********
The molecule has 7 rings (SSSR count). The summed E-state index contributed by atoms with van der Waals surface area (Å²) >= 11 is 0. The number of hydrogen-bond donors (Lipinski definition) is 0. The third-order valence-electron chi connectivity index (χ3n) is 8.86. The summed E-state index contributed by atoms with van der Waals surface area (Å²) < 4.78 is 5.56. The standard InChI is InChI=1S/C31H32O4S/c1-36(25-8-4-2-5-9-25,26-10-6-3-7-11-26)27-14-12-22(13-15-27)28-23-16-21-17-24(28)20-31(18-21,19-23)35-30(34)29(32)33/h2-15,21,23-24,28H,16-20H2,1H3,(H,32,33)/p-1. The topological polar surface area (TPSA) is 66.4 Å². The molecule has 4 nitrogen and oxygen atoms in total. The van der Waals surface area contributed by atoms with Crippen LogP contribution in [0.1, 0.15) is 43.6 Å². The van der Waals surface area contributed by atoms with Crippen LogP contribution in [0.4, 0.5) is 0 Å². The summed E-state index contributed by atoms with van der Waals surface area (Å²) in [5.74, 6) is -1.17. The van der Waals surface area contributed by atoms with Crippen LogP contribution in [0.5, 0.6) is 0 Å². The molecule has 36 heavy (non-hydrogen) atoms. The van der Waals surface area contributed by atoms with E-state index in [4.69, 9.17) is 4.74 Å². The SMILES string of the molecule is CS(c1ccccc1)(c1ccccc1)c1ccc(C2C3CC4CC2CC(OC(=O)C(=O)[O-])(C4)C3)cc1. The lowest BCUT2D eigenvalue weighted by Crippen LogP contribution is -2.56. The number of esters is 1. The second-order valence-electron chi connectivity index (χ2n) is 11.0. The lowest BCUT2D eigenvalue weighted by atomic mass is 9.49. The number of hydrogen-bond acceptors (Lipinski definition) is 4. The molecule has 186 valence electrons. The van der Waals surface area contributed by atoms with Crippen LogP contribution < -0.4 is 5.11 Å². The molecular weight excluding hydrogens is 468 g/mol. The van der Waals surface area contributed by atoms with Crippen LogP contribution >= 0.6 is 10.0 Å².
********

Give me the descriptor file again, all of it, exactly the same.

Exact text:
The molecule has 7 rings (SSSR count). The summed E-state index contributed by atoms with van der Waals surface area (Å²) >= 11 is 0. The number of hydrogen-bond donors (Lipinski definition) is 0. The third-order valence-electron chi connectivity index (χ3n) is 8.86. The summed E-state index contributed by atoms with van der Waals surface area (Å²) < 4.78 is 5.56. The standard InChI is InChI=1S/C31H32O4S/c1-36(25-8-4-2-5-9-25,26-10-6-3-7-11-26)27-14-12-22(13-15-27)28-23-16-21-17-24(28)20-31(18-21,19-23)35-30(34)29(32)33/h2-15,21,23-24,28H,16-20H2,1H3,(H,32,33)/p-1. The topological polar surface area (TPSA) is 66.4 Å². The molecule has 4 nitrogen and oxygen atoms in total. The van der Waals surface area contributed by atoms with Crippen LogP contribution in [0.1, 0.15) is 43.6 Å². The van der Waals surface area contributed by atoms with Crippen LogP contribution in [0.4, 0.5) is 0 Å². The summed E-state index contributed by atoms with van der Waals surface area (Å²) in [5.74, 6) is -1.17. The van der Waals surface area contributed by atoms with Crippen LogP contribution in [0.5, 0.6) is 0 Å². The molecule has 36 heavy (non-hydrogen) atoms. The van der Waals surface area contributed by atoms with E-state index in [4.69, 9.17) is 4.74 Å². The SMILES string of the molecule is CS(c1ccccc1)(c1ccccc1)c1ccc(C2C3CC4CC2CC(OC(=O)C(=O)[O-])(C4)C3)cc1. The lowest BCUT2D eigenvalue weighted by Crippen LogP contribution is -2.56. The number of esters is 1. The second-order valence-electron chi connectivity index (χ2n) is 11.0. The lowest BCUT2D eigenvalue weighted by atomic mass is 9.49. The number of hydrogen-bond acceptors (Lipinski definition) is 4. The molecule has 186 valence electrons. The van der Waals surface area contributed by atoms with Crippen LogP contribution < -0.4 is 5.11 Å². The molecular weight excluding hydrogens is 468 g/mol. The van der Waals surface area contributed by atoms with Crippen LogP contribution >= 0.6 is 10.0 Å².